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DENYING OBVIOUS GOAL SCORING OPPORTUNITY

The challenge for the referees is not only to keep up with the game but also with the Laws of the Game.  For the 2016/17 season sees the introduction of vast number of changes. One of the major updates relate to DOGSO (Denying an Obvious Goal Scoring Opportunity).

Len Randall discusses how this is likely to impact the referees and the means by which referees will be better equipped to meet the challenge.

There is merit in the revised direction on disciplining DOGSO offences that seeks to differentiate between offences in the penalty area that are genuine attempts to play the ball [yellow card] and those unfair practices that aren’t [still a red card].

Extract from 2016-17 LOGT

Where a player commits an offence against an opponent within their own penalty area which denies an opponent an obvious goal-scoring, the offending player is cautioned unless ..… the offending player does not attempt to play the ball or there is no possibility for the player making the challenge to play the ball.

This revision places a new and significant burden on referees in having to instantly decide on the offender’s motives. Was it a genuine attempt to play the ball that resulted in a careless or reckless tackle? How arereferees going to decide?

  • The most obvious factor will be gauging how close the offender actually got to the ball in the challenge. Was the ball ever within his playing distance?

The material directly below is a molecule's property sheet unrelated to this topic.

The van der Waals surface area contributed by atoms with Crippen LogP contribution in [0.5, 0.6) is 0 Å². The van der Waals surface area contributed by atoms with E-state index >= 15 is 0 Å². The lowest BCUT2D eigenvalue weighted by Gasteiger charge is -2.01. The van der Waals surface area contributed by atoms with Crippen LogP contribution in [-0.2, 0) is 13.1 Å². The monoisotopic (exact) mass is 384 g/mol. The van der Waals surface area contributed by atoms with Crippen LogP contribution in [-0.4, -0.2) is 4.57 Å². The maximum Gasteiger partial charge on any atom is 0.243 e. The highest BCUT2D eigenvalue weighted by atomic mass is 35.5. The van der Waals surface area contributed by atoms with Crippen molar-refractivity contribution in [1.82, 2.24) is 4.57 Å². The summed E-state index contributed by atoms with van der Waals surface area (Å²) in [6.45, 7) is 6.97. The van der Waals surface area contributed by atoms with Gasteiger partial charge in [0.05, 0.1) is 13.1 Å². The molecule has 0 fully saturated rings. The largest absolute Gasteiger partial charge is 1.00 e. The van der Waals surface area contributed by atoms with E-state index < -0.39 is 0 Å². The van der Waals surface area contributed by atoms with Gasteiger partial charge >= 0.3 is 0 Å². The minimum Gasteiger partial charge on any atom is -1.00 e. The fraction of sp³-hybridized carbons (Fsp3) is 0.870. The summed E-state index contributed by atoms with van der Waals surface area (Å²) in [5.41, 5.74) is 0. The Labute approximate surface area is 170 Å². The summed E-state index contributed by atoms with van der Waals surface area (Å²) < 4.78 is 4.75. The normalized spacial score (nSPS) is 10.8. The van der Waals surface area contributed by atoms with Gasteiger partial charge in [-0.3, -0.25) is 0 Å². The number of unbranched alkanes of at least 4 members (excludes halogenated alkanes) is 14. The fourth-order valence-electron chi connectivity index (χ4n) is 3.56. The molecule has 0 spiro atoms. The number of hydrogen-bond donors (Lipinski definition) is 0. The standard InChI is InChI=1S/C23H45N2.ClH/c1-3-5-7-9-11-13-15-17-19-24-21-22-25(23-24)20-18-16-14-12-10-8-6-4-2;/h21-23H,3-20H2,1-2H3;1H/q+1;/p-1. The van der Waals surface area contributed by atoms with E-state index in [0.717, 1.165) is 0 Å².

• Was the offender’s motivation simply to fell an opponent? This can only be supposition but the clue as to proximity to the ball and whether there was ever any realistic chance of playing the ball will be thedeciding factor.

When clubs get acclimatised to the new law and, no doubt, guided by TV pundits who haven’t a clue, my guess is that players will come to expect never more than a yellow card in the penalty area for any DOGSO offence looking like some form of tackle.

Blatant tripping from behind can never be deemed to offer any possibility of playing the ball. Goalkeepers diving at an opponent’s feet, the opponent having long since played the ball past the onrushing goalkeeper, cannot be a genuine attempt to play the ball.

Literal and correct application of the law demands that referees will be judicious and brave. Have the courage to send off players who are not making a genuine attempt to play the ball.

Before the law was changed many years ago, ‘obstruction’ was only penalised with an indirect free kick as opposed to holding and pushing that have always been penal offences. Referees regularly avoided the hassle of awarding penalty kicks by determining that the holding offence in the penalty area was only ‘obstruction’. This was a cop-out employed by most – if not all – referees. Don’t let us fall into the same trap again. If there is no chance to or attempt to play the ball in the penalty area [and all other DOGSO conditions are met] be brave and send off offenders who, at best, only make pretence of challenging for the ball.

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